To survive a solar radiation storm, your first priority must be to protect your bone marrow.
Always Protect your hips!
That's right. Protecting the hips may be a key to surviving solar storms. Other sensitive areas are the shoulders, spine, thighs, sternum and skull.
Why this odd list of body parts? The bones in these areas contain marrow -- the "blood factory" of the body. Delicate bone marrow cells are especially vulnerable to solar storms; a major dose of solar protons coursing through the body could wipe them out. And without these blood-forming marrow cells churning out a steady stream of new blood cells, a person would run out of blood in as little as a week. A bone marrow transplant would be required--stat!--but who can you get on short notice.
The best solution is to take cover, to get back to a radiation shelter. But if shelter is too far away to reach in time, wearing a handy spacesuit with extra radiation shielding over these key marrow-rich areas -- shoulders, hips, spine, etc. -- could mean the difference between living and dying.
From August 28 until September 2, 1859, numerous sunspots and solar flares were observed on the sun, the largest flare occurring on the 1st. A massive CME headed directly at Earth due to the solar flare and made it within eighteen hours—-a trip that normally takes three to four days. On September 1 and 2nd, the largest recorded geomagnetic storm occurred. Telegraph wires in both the United States and Europe shorted out, some even causing fires. Auroras were seen as far south as Hawaii, Mexico, Cuba, and Italy—phenomena that are usually only seen near the poles. This was the 1859 solar superstorm.
On 13 March 1989 a severe geomagnetic storm caused the collapse of the Hydro-Québec power grid in a matter of seconds as equipment protection relays tripped in a cascading sequence of events. Six million people were left without power for nine hours, with significant economic loss. The storm even caused auroras as far south as Texas . The geomagnetic storm causing this event was itself the result of a Coronal Mass Ejection, ejected from the Sun on March 9, 1989.
In August 1989, another storm affected microchips, leading to a halt of all trading on Toronto's stock market.
Since 1989, power companies in North America, the UK, Northern Europe and elsewhere evaluated the risks of geomagnetically induced currents (GIC) and developed mitigation strategies.
Since 1995, geomagnetic storms and solar flares have been monitored from the Solar and Heliospheric Observatory (SOHO) joint-NASA-European Space Agency satellite.
On Feb. 26, 2008 the magnetic fields erupted inside the magnetotail, releasing about 1015 Joules of energy. The blast launched two gigantic clouds of protons and electrons, one toward Earth and one away from Earth. The Earth-directed cloud crashed into the planet below, sparking vivid auroras in Canada and Alaska
A geomagnetic storm is a temporary disturbance of the Earth's magnetosphere caused by a disturbance in space weather. Associated with solar coronal mass ejections (CME), coronal holes, or solar flares, a geomagnetic storm is caused by a solar wind shock wave which typically strikes the Earth's magnetic field 24 to 36 hours after the event. This only happens if the shock wave travels in a direction toward Earth. The solar wind pressure on the magnetosphere will increase or decrease depending on the Sun's activity. These solar wind pressure changes modify the electric currents in the ionosphere. Magnetic storms usually last 24 to 48 hours, but some may last for many days. In 1989, an electromagnetic storm disrupted power throughout most of Quebec —it caused auroras as far south as Texas.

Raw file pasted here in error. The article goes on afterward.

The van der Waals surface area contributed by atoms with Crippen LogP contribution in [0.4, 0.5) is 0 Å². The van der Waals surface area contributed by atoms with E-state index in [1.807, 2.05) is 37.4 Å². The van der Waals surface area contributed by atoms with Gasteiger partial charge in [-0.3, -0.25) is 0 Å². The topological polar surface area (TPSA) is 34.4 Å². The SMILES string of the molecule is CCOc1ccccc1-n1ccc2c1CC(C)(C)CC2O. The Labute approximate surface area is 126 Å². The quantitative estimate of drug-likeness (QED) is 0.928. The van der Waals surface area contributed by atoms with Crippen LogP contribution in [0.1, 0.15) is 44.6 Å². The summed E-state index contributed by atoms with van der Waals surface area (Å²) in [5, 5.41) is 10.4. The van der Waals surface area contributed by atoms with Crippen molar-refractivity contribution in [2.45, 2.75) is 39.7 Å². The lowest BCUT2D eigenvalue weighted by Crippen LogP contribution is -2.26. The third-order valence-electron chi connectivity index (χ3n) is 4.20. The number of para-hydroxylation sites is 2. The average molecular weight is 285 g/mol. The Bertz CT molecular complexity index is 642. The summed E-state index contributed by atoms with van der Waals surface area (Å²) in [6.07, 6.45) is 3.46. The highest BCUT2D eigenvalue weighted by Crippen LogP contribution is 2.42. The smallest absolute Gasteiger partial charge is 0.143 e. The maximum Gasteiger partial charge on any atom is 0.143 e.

On December 21, 2012, the Mayan calendar will complete its thirteenth cycle. According to the Mayan belief system, the world will end. And if you don’t believe the Mayans, you can check in with The Bible Code, The Nostradamus Code, or The Orion Prophecy, all of which predict planet-wide doom. Then again, maybe the year 2012 is just a new opportunity. Could 2012 bring us good things instead of bad? This book gives readers a look at what the Mayan prophecy is all about, what it means to them, and much more.
•Addresses Mayan predictions about global warming and climate change
•Includes a glossary of terms and symbols, resources for a changing world, and exercises to assist the reader in their journey
•The existence of almost 600,000 websites on 2012 indicates a huge fascination with this subject
The most powerful solar outburst on record could happen in 2012 or latter. But if it happened today, it could cause lasting damage to electric power grids, with cascading effects on the supply of water, perishable food, medicine and other necessities, for very many future years to come..
Damaged transformers, which change the electricity's voltage, could be a particularly big problem. "If a large number of those were taken out, it could take quite a while to replace them," says Baker. "There's not a lot of stock of them, and they have to be built to order."
One recent study suggested the Sun may be on the verge of a decades-long quiet period, during which big outbursts would be less likely (New Scientist, 10 January 2009, p 11). But such predictions are fraught with uncertainty.
2012 Solar Radiation hazards to humans
Intense solar flares release very-high-energy particles that can cause radiation poisoning to humans in the same way as low-energy radiation from nuclear blasts. Earth's atmosphere and magnetosphere allow adequate protection at ground level, but astronauts in space are subject to potentially lethal doses of radiation. The penetration of high-energy particles into living cells can cause chromosome damage, cancer, and a host of other health problems. Large doses can be fatal immediately. Solar protons with energies greater than 30 MeV are particularly hazardous. In October 1989, the Sun produced enough energetic particles that an astronaut on the Moon, wearing only a space suit and caught out in the brunt of the storm, would probably have died; the expected dose would be about 7000 rem. (Astronauts who had time to gain safety in a shelter beneath moon soil would have absorbed only slight amounts of radiation.) The cosmonauts on the Mir station were subjected to daily doses of about twice the yearly dose on the ground, and during the solar storm at the end of 1989 they absorbed their full-year radiation dose limit in just a few hours.